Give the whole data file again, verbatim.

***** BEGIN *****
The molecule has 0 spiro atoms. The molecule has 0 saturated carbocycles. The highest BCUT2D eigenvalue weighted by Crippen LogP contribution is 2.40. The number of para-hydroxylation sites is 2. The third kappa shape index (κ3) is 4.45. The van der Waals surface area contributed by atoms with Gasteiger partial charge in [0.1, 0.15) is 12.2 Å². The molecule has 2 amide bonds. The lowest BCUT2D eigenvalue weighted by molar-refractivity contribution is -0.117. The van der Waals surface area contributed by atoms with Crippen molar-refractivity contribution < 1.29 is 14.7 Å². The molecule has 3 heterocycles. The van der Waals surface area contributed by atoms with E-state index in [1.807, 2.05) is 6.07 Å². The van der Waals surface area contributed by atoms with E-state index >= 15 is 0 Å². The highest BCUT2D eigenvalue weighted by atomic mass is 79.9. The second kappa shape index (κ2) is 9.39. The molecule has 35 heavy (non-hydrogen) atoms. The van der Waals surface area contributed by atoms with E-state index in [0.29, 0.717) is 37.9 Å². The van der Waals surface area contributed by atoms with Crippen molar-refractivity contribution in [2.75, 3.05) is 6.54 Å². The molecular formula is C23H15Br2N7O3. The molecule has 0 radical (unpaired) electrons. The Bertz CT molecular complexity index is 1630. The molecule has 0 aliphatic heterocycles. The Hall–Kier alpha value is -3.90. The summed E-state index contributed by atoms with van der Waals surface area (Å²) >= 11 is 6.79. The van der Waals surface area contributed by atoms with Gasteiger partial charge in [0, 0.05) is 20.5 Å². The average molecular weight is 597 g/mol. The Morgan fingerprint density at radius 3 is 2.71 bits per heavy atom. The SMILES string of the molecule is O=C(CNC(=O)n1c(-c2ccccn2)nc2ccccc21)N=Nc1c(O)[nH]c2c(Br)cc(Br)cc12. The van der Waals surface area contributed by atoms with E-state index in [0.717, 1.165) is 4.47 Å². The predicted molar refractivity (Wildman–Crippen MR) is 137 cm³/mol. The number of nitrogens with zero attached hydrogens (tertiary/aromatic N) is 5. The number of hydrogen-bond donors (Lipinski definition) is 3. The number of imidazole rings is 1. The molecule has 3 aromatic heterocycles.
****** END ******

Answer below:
The molecule has 0 spiro atoms. The molecule has 0 saturated carbocycles. The highest BCUT2D eigenvalue weighted by Crippen LogP contribution is 2.40. The number of para-hydroxylation sites is 2. The third kappa shape index (κ3) is 4.45. The van der Waals surface area contributed by atoms with Gasteiger partial charge in [0.1, 0.15) is 12.2 Å². The molecule has 2 amide bonds. The lowest BCUT2D eigenvalue weighted by molar-refractivity contribution is -0.117. The van der Waals surface area contributed by atoms with Crippen molar-refractivity contribution < 1.29 is 14.7 Å². The molecule has 3 heterocycles. The van der Waals surface area contributed by atoms with E-state index in [1.807, 2.05) is 6.07 Å². The van der Waals surface area contributed by atoms with E-state index >= 15 is 0 Å². The highest BCUT2D eigenvalue weighted by atomic mass is 79.9. The second kappa shape index (κ2) is 9.39. The molecule has 35 heavy (non-hydrogen) atoms. The van der Waals surface area contributed by atoms with E-state index in [0.29, 0.717) is 37.9 Å². The van der Waals surface area contributed by atoms with Crippen molar-refractivity contribution in [2.75, 3.05) is 6.54 Å². The molecular formula is C23H15Br2N7O3. The molecule has 0 radical (unpaired) electrons. The Bertz CT molecular complexity index is 1630. The molecule has 0 aliphatic heterocycles. The Hall–Kier alpha value is -3.90. The summed E-state index contributed by atoms with van der Waals surface area (Å²) >= 11 is 6.79. The van der Waals surface area contributed by atoms with Gasteiger partial charge in [0, 0.05) is 20.5 Å². The average molecular weight is 597 g/mol. The Morgan fingerprint density at radius 3 is 2.71 bits per heavy atom. The SMILES string of the molecule is O=C(CNC(=O)n1c(-c2ccccn2)nc2ccccc21)N=Nc1c(O)[nH]c2c(Br)cc(Br)cc12. The van der Waals surface area contributed by atoms with E-state index in [0.717, 1.165) is 4.47 Å². The predicted molar refractivity (Wildman–Crippen MR) is 137 cm³/mol. The number of nitrogens with zero attached hydrogens (tertiary/aromatic N) is 5. The number of hydrogen-bond donors (Lipinski definition) is 3. The number of imidazole rings is 1. The molecule has 3 aromatic heterocycles.